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tsjibbe

How to get a car in the USA as a foreigner??

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Hey,

Me and my friend are planning to go to the USA for a roadtrip in Juli or August this year. But we found out it is pretty hard to get a car there when you are 19 years old. You can't hire a car unless you're 21.

Is there a other way to get a car? 

(We are planning to go for 1 month, so buying a car is proberly not worth the effort.)

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Cars can be found cheap as in top gear but will make you hate life on the road in them. Also you may need some proof of address in the US to get the vehicle insured. My reccomendation is to see if you can hire a car before you leave possibly through a travel agency...you may need an adult at home to vouch for the rental but try to do it beofre you land through home agencies also see if there is a rental company in the US that also rents cars in your home country. When you seem to have something arrangeed make sure you can get in touch with the agency office you will be picking up the vehicle from as the frontline staff at the agency desk might make the whole process unneccessarily start from scratch requiring the original name on the rental to be present with all supporting documentation thus scrubbing all your plans.

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thanx for these quick replies,

but a 'proof of address' can be a friend or acquaintance? Or do you really have to live there?

I already tried to arrange something at a local travel agency. But if I called them they said they could not arrange anything becuase I was under the age of 21.

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Originally posted by: tsjibbe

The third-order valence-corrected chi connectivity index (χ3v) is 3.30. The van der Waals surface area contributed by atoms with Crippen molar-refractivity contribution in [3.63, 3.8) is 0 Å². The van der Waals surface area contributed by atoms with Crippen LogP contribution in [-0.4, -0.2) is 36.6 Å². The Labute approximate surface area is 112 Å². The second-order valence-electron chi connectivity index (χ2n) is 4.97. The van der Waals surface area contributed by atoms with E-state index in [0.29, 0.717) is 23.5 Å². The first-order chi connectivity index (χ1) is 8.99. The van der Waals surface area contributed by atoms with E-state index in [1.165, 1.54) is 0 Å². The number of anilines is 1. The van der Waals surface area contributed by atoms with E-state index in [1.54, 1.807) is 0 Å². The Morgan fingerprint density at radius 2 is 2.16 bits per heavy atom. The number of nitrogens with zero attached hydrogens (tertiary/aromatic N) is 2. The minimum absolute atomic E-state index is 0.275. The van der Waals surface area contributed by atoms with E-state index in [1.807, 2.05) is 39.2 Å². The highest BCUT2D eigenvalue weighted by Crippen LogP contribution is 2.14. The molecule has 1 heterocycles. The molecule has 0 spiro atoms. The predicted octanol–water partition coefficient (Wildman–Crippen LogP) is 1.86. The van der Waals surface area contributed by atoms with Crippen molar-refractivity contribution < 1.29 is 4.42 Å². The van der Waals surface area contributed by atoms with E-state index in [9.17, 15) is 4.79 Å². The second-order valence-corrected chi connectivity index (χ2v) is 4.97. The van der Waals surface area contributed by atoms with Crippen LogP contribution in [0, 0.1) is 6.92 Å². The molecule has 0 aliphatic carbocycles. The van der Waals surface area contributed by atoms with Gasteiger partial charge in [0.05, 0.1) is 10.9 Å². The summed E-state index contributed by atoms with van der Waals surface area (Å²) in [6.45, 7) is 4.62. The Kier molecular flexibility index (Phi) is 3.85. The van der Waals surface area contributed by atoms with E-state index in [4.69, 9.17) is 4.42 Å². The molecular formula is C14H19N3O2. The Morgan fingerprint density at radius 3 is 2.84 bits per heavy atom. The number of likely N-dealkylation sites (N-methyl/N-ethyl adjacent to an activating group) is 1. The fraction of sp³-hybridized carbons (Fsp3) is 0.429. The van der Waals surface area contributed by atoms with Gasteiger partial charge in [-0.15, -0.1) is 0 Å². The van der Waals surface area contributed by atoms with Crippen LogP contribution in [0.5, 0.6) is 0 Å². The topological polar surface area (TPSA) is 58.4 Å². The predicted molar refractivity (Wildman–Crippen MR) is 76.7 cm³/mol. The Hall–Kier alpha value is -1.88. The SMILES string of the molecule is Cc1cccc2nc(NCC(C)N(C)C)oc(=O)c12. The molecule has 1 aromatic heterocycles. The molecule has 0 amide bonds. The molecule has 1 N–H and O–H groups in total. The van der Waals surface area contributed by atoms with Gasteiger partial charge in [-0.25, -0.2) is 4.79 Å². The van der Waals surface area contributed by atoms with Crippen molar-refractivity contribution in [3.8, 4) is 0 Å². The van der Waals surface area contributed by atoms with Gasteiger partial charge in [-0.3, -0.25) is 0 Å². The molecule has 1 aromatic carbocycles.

thanx for these quick replies,

but a 'proof of address' can be a friend or acquaintance? Or do you really have to live there?

I already tried to arrange something at a local travel agency. But if I called them they said they could not arrange anything becuase I was under the age of 21.quote>

You would proabably have to have a parent do it.

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There really isn't an easy answer. Insurance rates are substantially higher for drivers under 25, so no major rental company will rent a car to a person under 25, or even permit someone under 25 to drive one of their cars.

The only real way around this I could see would be to get a friend/relative/etc. who is at least 25 years old to rent a car for you and then hand you the keys. The caveat would be that said person would have to be able to go to the rental agency in person to pick up and drop off the car. It would be a violation of the contract for you to drive the car, but hey, the rental company doesn't need to know.

Another thing to watch out for is that in many cases, rental companies will also place restrictions on where you can take the car. So if you're planning to drive all over the country, expect to need to specifically ask to be able to do that and pay extra for the privilege. You can't just say "the rental company doesn't need to know" on this one, they'll know when they see the odometer reading.

Finding a cheap old car to buy would also be an option, I suppose, but not a good one considering a cheap old car isn't going to be reliable for roadtripping in.

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Originally posted by: Duke87

There really isn't an easy answer. Insurance rates are substantially higher for drivers under 25, so no major rental company will rent a car to a person under 25, or even permit someone under 25 to drive one of their cars.

The only real way around this I could see would be to get a friend/relative/etc. who is at least 25 years old to rent a car for you and then hand you the keys. The caveat would be that said person would have to be able to go to the rental agency in person to pick up and drop off the car. It would be a violation of the contract for you to drive the car, but hey, the rental company doesn't need to know.

Another thing to watch out for is that in many cases, rental companies will also place restrictions on where you can take the car. So if you're planning to drive all over the country, expect to need to specifically ask to be able to do that and pay extra for the privilege. You can't just say "the rental company doesn't need to know" on this one, they'll know when they see the odometer reading.